The Cobas TaqMan HCV assay is a real-time nucleic acid amplification assay for the quantitative detection of HCV RNA in human serum or plasma. Like the TaqMan HCV analyte-specific reagent (Roche Molecular Systems), this assay was developed for use with the recently introduced Cobas TaqMan 48 Analyzer (CTM 48; Roche Molecular Systems). Amplification and detection were performed according to the manufacturer's instructions for the TaqMan HCV with the CTM 48 with AmliLink software version 3.0.1 (Roche Diagnostics, Meylan, France). The sensitivity of our method was validated by detection of HCV-infected sera diluted in negative PBMCs. HCV genotype 1 serum quantified at 1,500 IU/ml was diluted by a factor of 100, and 1 ml of diluted serum was added to 1 million PBMCs prepared as described above. The mixture of PBMCs and HCV genotype 1 sera was then quantified with the Cobas TaqMan instrument. The detection limit was 15 IU/106 cells.

Statistical analysis.

Quantitative variables were expressed as the mean ± SD. Comparisons of cryoglobulin and C4 levels at different time points were performed with the paired t-test analysis. All tests were 2-sided at the 0.05 significance level. Analyses were performed using GraphPad Prism 4.0 software (GraphPad Software, San Diego, CA).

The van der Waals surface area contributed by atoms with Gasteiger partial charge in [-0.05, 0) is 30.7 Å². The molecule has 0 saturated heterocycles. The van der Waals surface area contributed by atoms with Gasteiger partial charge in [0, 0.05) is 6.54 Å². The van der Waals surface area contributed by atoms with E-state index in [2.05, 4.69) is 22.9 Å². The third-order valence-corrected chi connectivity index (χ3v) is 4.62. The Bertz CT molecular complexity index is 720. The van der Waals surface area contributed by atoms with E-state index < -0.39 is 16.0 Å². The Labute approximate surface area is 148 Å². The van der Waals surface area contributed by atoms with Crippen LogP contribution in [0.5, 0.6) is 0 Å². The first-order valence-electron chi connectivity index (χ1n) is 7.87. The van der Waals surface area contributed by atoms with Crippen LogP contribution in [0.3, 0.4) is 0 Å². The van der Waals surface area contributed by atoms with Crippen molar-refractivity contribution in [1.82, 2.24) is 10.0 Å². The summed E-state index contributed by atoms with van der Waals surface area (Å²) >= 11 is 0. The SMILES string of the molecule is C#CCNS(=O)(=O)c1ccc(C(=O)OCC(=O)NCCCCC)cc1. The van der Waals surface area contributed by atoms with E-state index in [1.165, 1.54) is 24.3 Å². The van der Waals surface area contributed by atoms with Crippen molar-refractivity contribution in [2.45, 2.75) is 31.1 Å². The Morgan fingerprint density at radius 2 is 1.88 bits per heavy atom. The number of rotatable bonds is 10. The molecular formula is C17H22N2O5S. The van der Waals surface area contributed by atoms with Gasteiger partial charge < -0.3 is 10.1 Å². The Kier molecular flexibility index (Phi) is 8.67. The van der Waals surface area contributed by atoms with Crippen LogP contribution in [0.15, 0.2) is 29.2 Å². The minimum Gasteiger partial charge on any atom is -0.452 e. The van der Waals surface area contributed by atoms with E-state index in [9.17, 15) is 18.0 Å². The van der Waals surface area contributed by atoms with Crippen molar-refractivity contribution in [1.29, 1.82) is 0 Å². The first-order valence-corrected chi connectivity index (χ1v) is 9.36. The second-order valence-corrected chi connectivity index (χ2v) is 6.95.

RESULTS

Baseline characteristics.

During the study period, 8 patients (6 women and 2 men) were identified who had a relapse of MC vasculitis despite having achieved a sustained viral response, according to the inclusion criteria. Their mean ± SD age at study entry was 60.2 ± 13.7 years (range 43–75 years) (Table 1). Before treatment, MC vasculitis symptoms in this group of patients included arthralgia (n = 5), purpura (n = 7), peripheral neuropathy (n = 6), and nephropathy (n = 1). Neuromuscular biopsy specimens from 3 of the patients showed severe axonal degeneration and an inflammatory process involving the nerves. Renal biopsy specimens showed membranoproliferative glomerulonephritis in 1 of the patients. The remaining patients without histologic confirmation of systemic vasculitis presented with typical signs of “essential” MC vasculitis (i.e., arthralgia, asthenia, and purpura of the lower extremities [13]).

Table 1. Pretreatment characteristics of the patients with HCV-associated mixed cryoglobulinemia vasculitis*
Patient/age/sexHCV genotypeCryoglobulinsArthritis/arthralgiaNeuropathyPurpuraNephropathyAntiviral treatment
TypeLevel, gm/literAgentDuration, months
  • *

    HCV = hepatitis C virus; BiPEG = PEGylated interferon alfa plus ribavirin; Bi = interferon alfa plus ribavirin; NA = not available.

A/73/F1III1.43+++BiPEG15
B/65/F5II IgMκ1.63+++BiPEG25